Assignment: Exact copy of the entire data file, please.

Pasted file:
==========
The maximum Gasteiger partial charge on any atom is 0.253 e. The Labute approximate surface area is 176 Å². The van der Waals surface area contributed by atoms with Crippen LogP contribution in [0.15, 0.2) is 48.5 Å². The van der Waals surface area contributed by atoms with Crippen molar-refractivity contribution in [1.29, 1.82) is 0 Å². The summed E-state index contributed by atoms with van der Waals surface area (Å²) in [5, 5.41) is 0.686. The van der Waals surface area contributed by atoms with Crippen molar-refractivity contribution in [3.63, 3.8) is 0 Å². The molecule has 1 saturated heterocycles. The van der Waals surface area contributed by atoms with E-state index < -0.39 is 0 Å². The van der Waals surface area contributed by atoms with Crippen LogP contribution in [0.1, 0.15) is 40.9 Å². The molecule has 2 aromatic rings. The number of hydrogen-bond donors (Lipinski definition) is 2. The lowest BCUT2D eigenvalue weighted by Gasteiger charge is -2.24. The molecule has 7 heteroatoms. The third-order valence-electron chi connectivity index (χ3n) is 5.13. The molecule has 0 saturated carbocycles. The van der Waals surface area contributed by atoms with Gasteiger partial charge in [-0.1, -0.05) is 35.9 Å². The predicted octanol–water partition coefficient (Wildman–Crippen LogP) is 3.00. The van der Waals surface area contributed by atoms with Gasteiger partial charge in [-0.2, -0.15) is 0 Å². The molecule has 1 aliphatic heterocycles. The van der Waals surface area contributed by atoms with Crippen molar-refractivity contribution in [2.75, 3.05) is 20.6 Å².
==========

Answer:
The maximum Gasteiger partial charge on any atom is 0.253 e. The Labute approximate surface area is 176 Å². The van der Waals surface area contributed by atoms with Crippen LogP contribution in [0.15, 0.2) is 48.5 Å². The van der Waals surface area contributed by atoms with Crippen molar-refractivity contribution in [1.29, 1.82) is 0 Å². The summed E-state index contributed by atoms with van der Waals surface area (Å²) in [5, 5.41) is 0.686. The van der Waals surface area contributed by atoms with Crippen molar-refractivity contribution in [3.63, 3.8) is 0 Å². The molecule has 1 saturated heterocycles. The van der Waals surface area contributed by atoms with E-state index < -0.39 is 0 Å². The van der Waals surface area contributed by atoms with Crippen LogP contribution in [0.1, 0.15) is 40.9 Å². The molecule has 2 aromatic rings. The number of hydrogen-bond donors (Lipinski definition) is 2. The lowest BCUT2D eigenvalue weighted by Gasteiger charge is -2.24. The molecule has 7 heteroatoms. The third-order valence-electron chi connectivity index (χ3n) is 5.13. The molecule has 0 saturated carbocycles. The van der Waals surface area contributed by atoms with Gasteiger partial charge in [-0.1, -0.05) is 35.9 Å². The predicted octanol–water partition coefficient (Wildman–Crippen LogP) is 3.00. The van der Waals surface area contributed by atoms with Gasteiger partial charge in [-0.2, -0.15) is 0 Å². The molecule has 1 aliphatic heterocycles. The van der Waals surface area contributed by atoms with Crippen molar-refractivity contribution in [2.75, 3.05) is 20.6 Å².